When two people wed, they enter into an altogether voluntary relationship; that is, under normal circumstances, the choice to marry is made by the parties freely, willingly, and without any external compulsion. But once that holy covenant has been executed voluntarily by the couple, it becomes altogether binding on both parties. And although no one has forced a couple into this relationship initially, the preservation of it once it has been initiated is enforceable on both legal and moral grounds. Much the same thing might be said of the relationship between a pastor and the congregation to whom God has called him to minister, not with regard to the illegality of ever severing the relationship but with respect to the moral duties both parties voluntarily have obligated themselves to fulfill. For his part, the pastor vows to be faithful to his duty before God to preach the whole counsel of God. In turn, the congregation vows to heed that preaching. Regarding the responsibilities of the congregation, in particular, the writer of Hebrews declares this: “Obey them that have the rule over you, and submit yourselves” (13:17).
This verse immediately rankles our flesh, which is by nature independent, self-seeking, and, in short, rebellious. Our flesh protests that we are “free moral agents,” who are capable of drawing our own conclusions, making our own choices, and exercising our own wills. Furthermore, our pastors are neither different from nor better than we are. And in some sense, all of that is true. But those arguments do not trump the Word of God, which while acknowledging that we are all equally sinners in the flesh and equally brothers by grace, nevertheless, exhorts members of each local congregation to “obey them that have the rule over [“lead,” or “guide”] you, and submit.”
Obedience and submission are two sides of the same coin. And there seems to be an element of redundancy in the repeated admonition, probably because we are so reluctant to obey it. Some commentators have suggested that the exhortation is making a distinction between a duty that is easy and/or obvious (in that case, “obey”) and a duty that causes us personal difficulty or conflict (in that case, “submit”). But there may be another facet to this seeming repetition as well. To obey may indicate action that is external and visible. To submit may indicate attitudes that are internal and invisible and that involve the will, the heart, and the mind. Paul makes a similar distinction in another context when he exhorts: “Servants, be obedient to them that are your masters according to the flesh, with fear and trembling, in singleness of your heart, as unto Christ; Not with eyeservice, as menpleasers; but as the servants of Christ, doing the will of God from the heart; With good will doing service, as to the Lord, and not to men” (Eph. 6:5-7). Our duty involves external, visible actions that arise from a submissive heart and a yielded will.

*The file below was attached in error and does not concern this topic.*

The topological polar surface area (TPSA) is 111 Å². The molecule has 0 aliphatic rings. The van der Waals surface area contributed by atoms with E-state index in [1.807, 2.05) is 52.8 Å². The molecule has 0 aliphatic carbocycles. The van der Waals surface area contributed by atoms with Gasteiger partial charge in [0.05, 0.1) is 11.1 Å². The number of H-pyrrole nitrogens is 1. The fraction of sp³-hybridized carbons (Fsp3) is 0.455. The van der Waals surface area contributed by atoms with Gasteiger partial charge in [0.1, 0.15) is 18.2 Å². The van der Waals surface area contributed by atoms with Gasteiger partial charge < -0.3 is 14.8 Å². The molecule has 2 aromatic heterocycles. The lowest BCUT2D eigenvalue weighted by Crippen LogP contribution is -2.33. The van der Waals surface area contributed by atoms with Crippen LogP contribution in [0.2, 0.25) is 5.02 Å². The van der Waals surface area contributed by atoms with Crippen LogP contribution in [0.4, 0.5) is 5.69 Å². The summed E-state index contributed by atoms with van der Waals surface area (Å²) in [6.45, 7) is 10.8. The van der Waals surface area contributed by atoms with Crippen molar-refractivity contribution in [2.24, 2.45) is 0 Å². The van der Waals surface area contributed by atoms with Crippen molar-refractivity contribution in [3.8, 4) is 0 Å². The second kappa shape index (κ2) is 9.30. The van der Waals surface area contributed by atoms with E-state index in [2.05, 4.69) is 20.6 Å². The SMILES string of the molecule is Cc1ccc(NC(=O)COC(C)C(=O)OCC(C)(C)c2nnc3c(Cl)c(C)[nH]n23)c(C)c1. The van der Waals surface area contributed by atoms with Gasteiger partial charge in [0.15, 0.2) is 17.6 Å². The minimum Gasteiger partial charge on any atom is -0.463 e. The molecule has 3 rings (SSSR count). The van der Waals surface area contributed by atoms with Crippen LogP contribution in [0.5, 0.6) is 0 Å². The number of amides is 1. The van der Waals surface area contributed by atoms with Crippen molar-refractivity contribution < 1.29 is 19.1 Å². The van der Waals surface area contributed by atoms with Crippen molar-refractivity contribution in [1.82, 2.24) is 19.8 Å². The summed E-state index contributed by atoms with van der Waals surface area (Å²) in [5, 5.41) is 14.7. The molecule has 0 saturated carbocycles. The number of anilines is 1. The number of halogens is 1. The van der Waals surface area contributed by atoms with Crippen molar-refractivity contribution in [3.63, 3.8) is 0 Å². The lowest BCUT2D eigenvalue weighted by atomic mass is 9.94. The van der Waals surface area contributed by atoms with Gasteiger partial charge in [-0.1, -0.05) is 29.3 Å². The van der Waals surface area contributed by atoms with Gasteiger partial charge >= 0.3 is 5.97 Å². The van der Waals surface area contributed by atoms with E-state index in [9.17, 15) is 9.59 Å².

When a pastor faithfully preaches God’s Word and leads the flock in accord with its tenets, it is the sacred duty of the members of the congregation, then, to obey and submit to him. Failure to do so, is not an inconsequential matter. It is not merely the independent exercise of the will in a free society. Politics is not the issue here. Spiritual submission to the Word of God and obedience to its truth is. Failure to do so is more than an affront to God, it is sin. And like sexual infidelity within a marriage, it causes virtually irreparable harm. God instructs believers to be part of a local assembly that is faithful to the Word of God and to obey and submit to the pastor that guides the flock. To do so is to honor and obey God, to acknowledge His holy will, and to secure blessing for ourselves. Self-will is an egregious violation of that covenant.
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